The business analysis case study examples are the specific examples of the documented study regarding the relevant real-life situations or imagined scenarios which can be used as the effective training tools in business companies or schools. This means that students or probationers are obliged to analyze the provided cases and show own interpretations or solutions that must be supported by the appropriate reasoning and assumptions. Therefore, the business analysis case study examples correspond to the various aspects of business like management, marketing, competition, or research and development.
To begin with, despite all businesses are unique in their ways, the universal lessons also exist and can be applied to almost every type of business. For instance, the most popular examples of the business analysis case study are connected with employee performance, pricing and promotion strategies, supply chain management, or, of course, human resource management. Although the following examples depend on the specific businesses, all probationers or students can obtain the spectacular information about their successes and failures.
Starbucks serves as one of the best-known examples, especially regarding its intention to close approximately 600 coffee stores in the USA in 2008; such a decision was accepted by the company’s managers after the provision of the numerous additional offers such as free wi-fi or even music for sale. However, Starbucks started facing great challenges, which could be proved by the fact that the company lost the feeling of the warm neighborhood coffee shop and became a mass brand that would establish a premium price for the ordinary experience. Instead of implementing the particular policies, Starbucks should have reduced prices and tried to regenerate the brand exclusivity. At the same time, lots of business experts suggest that it was essential for the company to stay private, grow in a relatively controlled manner, and establish the special strategies to maintain own status as a high-quality brand.
Another significant example is the expansion of Tesco in Korea which represents a classic case study regarding the creation of the market share on an international basis. However, the company took some effective steps toward Korean expansion due to the partnership with Samsung. The certain partnership has resulted in the growth of Tesco’s profitability due to the reason that Samsung plays the role of the major Korean conglomerate which embraces the life of local population by managing stores and community centers. Additionally, Tesco made a great decision to employ about 100% Koreans on the available positions; thus, such an intelligent approach has provided Tesco with an opportunity to win over shoppers in large cities. For example, 25% of Koreans have applied for the specific loyalty cards and allowed the company to conduct billions in sales. This means that Tesco’s strategies could crack the Asian tiger and achieve success, while the other competitors, including Walmart, were obliged to fail.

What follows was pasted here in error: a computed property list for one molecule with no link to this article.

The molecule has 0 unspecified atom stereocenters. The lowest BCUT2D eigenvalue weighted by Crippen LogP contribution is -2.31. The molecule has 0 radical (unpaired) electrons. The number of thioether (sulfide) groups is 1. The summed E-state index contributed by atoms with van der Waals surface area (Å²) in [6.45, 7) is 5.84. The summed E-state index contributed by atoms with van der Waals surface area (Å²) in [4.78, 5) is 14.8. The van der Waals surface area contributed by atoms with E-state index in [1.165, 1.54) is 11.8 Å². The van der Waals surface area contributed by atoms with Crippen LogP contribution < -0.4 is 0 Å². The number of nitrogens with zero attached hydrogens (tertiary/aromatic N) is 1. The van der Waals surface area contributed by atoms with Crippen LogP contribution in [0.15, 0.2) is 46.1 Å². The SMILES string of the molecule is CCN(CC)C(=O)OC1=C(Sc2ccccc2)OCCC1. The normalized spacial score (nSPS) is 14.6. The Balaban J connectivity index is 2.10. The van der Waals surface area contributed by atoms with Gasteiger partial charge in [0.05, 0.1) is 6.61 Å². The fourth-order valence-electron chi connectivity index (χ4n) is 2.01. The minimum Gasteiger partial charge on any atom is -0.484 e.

In conclusion, previously mentioned examples are extremely useful for all individuals who are involved in the different business activities as they provide the valuable information which can help them improve the effectiveness of their business organizations. After all, these examples can indicate both strengths and weaknesses of the particular organizations as well as their influence on the potential success or failure.
References:Conaty, P. (2016). International Expansion in the Retail Industry: A Multi-Case Study on Strategic Expansionary Variables. University of Tennessee Honors Thesis Projects. Retrieved from http://trace.tennessee.edu/cgi/viewcontent.cgi?article=3003&context=utk_chanhonoproj Davey, J. (2009). Tesco enjoys a Korea break with Homeplus. The Sunday Times. Printed. De Meurville, M. P., Pham, K., & Trine, C. (2015). Shop on the Go. Business Today In. Retrieved from http://www.businesstoday.in/magazine/lbs-case-study/case-study-tesco-virtually-created-new-market-based-on-country-lifestyle/story/214998.html Ruzich, C. M. (2008). For the love of joe: The language of Starbucks. The Journal of Popular Culture, 41(3), 428-442. doi:10.1111/jpcu.2008.41.issue-3. Printed. Schultz, H., & Yang, D. J. (1997). Pour your heart into it: How Starbucks built a company one cup at a time. New York, NY: Hyperion. Printed.
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